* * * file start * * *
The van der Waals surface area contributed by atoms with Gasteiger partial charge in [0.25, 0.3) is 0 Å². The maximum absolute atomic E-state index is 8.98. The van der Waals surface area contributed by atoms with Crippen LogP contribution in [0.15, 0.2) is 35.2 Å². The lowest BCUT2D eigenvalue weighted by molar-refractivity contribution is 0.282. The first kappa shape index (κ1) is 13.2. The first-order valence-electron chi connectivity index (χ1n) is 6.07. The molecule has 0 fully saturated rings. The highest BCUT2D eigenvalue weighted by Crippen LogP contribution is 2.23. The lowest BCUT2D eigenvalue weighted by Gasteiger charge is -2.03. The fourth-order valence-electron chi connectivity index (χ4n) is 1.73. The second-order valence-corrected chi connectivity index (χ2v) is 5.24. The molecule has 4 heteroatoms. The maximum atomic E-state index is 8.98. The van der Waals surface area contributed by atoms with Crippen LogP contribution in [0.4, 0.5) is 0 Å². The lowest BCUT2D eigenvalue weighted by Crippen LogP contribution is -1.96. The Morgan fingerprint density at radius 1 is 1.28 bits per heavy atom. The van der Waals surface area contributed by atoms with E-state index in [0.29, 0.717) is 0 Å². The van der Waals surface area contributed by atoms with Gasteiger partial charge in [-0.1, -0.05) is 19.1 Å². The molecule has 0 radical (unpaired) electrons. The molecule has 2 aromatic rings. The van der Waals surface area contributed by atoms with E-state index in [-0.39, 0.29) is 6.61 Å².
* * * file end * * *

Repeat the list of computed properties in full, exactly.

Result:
The van der Waals surface area contributed by atoms with Gasteiger partial charge in [0.25, 0.3) is 0 Å². The maximum absolute atomic E-state index is 8.98. The van der Waals surface area contributed by atoms with Crippen LogP contribution in [0.15, 0.2) is 35.2 Å². The lowest BCUT2D eigenvalue weighted by molar-refractivity contribution is 0.282. The first kappa shape index (κ1) is 13.2. The first-order valence-electron chi connectivity index (χ1n) is 6.07. The molecule has 0 fully saturated rings. The highest BCUT2D eigenvalue weighted by Crippen LogP contribution is 2.23. The lowest BCUT2D eigenvalue weighted by Gasteiger charge is -2.03. The fourth-order valence-electron chi connectivity index (χ4n) is 1.73. The second-order valence-corrected chi connectivity index (χ2v) is 5.24. The molecule has 4 heteroatoms. The maximum atomic E-state index is 8.98. The van der Waals surface area contributed by atoms with Crippen LogP contribution in [0.4, 0.5) is 0 Å². The lowest BCUT2D eigenvalue weighted by Crippen LogP contribution is -1.96. The Morgan fingerprint density at radius 1 is 1.28 bits per heavy atom. The van der Waals surface area contributed by atoms with E-state index in [0.29, 0.717) is 0 Å². The van der Waals surface area contributed by atoms with Gasteiger partial charge in [-0.1, -0.05) is 19.1 Å². The molecule has 0 radical (unpaired) electrons. The molecule has 2 aromatic rings. The van der Waals surface area contributed by atoms with E-state index in [-0.39, 0.29) is 6.61 Å².